Histology showed that interrupted ICSI did not affect neurons or fibers in rat brains, which suggests that this method is safe for brain tissues with ischemia. The duration of hypothermia induced by interrupted ICSI was longer than that induced via the traditional method, and the decrease in hematocrit levels was less pronounced. There were no differences in infarct size or brain water content between uninterrupted and interrupted ICSI groups, but neuron-specific enolase and matrix metalloproteinase 9 serum levels were more reduced after interrupted ICSI than after the traditional method.
Interrupted ICSI is a safe method. Compared with traditional ICSI, the interrupted method has a longer duration of hypothermia and less effect on hematocrit and offers more potentially improved neuroprotection, thereby making it more attractive as an infusion technique in the clinic.
Yizhi Liu, Jiaoxue Qiu, Zhong Wang, Wanchun You, Lingyun Wu, Chengyuan Ji and Gang Chen
Oxidative stress and the inflammatory response are thought to promote brain damage in the setting of subarachnoid hemorrhage (SAH). Previous reports have shown that dimethylfumarate (DMF) can activate the Kelch-like ECH-associated protein 1–nuclear factor erythroid 2-related factor 2–antioxidant-responsive element (Keap1-Nrf2-ARE) system in vivo and in vitro, which leads to the downregulation of oxidative stress and inflammation. The aim of this study was to evaluate the potential neuroprotective effect of DMF on SAH-induced brain injury in rats.
Rats were subjected to SAH by the injection of 300 μl of autologous blood into the chiasmatic cistern. Rats in a DMF-treated group were given 15 mg/kg DMF twice daily by oral gavage for 2 days after the onset of SAH. Cortical apoptosis, neural necrosis, brain edema, blood-brain barrier impairment, learning deficits, and changes in the Keap1-Nrf2-ARE pathway were assessed.
Administration of DMF significantly ameliorated the early brain injury and learning deficits induced by SAH in this animal model. Treatment with DMF markedly upregulated the expressions of agents related to Keap1-Nrf2-ARE signaling after SAH. The inflammatory response and oxidative stress were downregulated by DMF therapy.
DMF administration resulted in abatement of the development of early brain injury and cognitive dysfunction in this prechiasmatic cistern SAH model. This result was probably mediated by the effect of DMF on the Keap1-Nrf2-ARE system.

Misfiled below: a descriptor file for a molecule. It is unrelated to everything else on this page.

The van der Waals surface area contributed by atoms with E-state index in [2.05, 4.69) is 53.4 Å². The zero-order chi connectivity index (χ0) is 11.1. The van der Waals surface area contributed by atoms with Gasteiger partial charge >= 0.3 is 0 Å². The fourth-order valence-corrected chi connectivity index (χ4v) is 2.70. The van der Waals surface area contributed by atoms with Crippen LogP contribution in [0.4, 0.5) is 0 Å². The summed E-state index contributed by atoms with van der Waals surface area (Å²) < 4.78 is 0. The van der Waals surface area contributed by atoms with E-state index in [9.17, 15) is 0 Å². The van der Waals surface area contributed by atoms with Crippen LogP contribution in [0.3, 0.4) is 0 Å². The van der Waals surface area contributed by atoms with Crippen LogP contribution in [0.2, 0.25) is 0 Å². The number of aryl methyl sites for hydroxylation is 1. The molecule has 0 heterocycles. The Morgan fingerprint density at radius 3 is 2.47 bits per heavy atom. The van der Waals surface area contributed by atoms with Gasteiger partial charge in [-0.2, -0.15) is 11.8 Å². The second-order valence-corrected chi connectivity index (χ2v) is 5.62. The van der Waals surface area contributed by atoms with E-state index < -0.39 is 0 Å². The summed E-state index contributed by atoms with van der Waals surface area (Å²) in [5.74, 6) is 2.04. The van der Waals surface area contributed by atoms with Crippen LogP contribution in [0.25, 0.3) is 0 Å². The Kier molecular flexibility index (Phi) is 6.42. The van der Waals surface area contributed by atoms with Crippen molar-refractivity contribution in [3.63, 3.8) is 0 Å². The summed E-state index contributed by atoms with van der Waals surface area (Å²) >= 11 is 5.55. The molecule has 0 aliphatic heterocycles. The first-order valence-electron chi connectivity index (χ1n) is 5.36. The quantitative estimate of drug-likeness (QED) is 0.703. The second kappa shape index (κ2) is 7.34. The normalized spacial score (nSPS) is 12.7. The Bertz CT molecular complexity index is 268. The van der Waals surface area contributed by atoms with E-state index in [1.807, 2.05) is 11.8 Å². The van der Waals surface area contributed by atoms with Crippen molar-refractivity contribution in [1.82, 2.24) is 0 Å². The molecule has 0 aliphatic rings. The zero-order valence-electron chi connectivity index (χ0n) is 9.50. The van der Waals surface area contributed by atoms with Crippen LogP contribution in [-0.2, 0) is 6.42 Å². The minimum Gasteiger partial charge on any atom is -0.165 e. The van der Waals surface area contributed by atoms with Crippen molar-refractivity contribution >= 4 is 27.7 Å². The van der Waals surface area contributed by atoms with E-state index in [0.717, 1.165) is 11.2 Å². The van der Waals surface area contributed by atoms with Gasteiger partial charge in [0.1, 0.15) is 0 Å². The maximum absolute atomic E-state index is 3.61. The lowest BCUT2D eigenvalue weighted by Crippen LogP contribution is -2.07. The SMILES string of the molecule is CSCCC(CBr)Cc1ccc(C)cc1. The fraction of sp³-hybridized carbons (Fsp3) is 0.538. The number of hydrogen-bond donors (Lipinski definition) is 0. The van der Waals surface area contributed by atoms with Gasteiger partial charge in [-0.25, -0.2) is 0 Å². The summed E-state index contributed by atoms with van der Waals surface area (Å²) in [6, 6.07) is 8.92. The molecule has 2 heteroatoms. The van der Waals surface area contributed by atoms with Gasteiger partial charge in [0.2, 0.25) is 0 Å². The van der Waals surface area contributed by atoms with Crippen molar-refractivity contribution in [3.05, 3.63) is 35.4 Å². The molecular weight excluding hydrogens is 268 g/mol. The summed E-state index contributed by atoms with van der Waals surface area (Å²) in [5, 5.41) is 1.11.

Song-Bai Gui, Sheng-Yuan Yu, Lei Cao, Ji-wei Bai, Xin-Sheng Wang, Chu-Zhong Li and Ya-Zhuo Zhang
At present, endoscopic treatment is advised as the first procedure in cases of suprasellar arachnoid cysts (SSCs) with hydrocephalus. However, the appropriate therapy for SSCs without hydrocephalus has not been fully determined yet because such cases are very rare and because it is usually difficult to perform the neuroendoscopic procedure in patients without ventriculomegaly given difficulties with ventricular cannulation and the narrow foramen of Monro. The purpose of this study was to find out the value of navigation-guided neuroendoscopic ventriculocystocisternostomy (VCC) for SSCs without lateral ventriculomegaly.
Five consecutive patients with SSC without hydrocephalus were surgically treated using endoscopic fenestration (VCC) guided by navigation between March 2014 and November 2015. The surgical technique, success rate, and patient outcomes were assessed and compared with those from hydrocephalic patients managed in a similar fashion.
The small ventricles were successfully cannulated using navigational tracking, and the VCC was accomplished in all patients. There were no operative complications related to the endoscopic procedure. In all patients the SSC decreased in size and symptoms improved postoperatively (mean follow-up 10.4 months).
Endoscopic VCC can be performed as an effective, safe, and simple treatment option by using intraoperative image-based neuronavigation in SSC patients without hydrocephalus. The image-guided neuroendoscopic procedure improved the accuracy of the endoscopic approach and minimized brain trauma. The absence of hydrocephalus in patients with SSC may not be a contraindication to endoscopic treatment.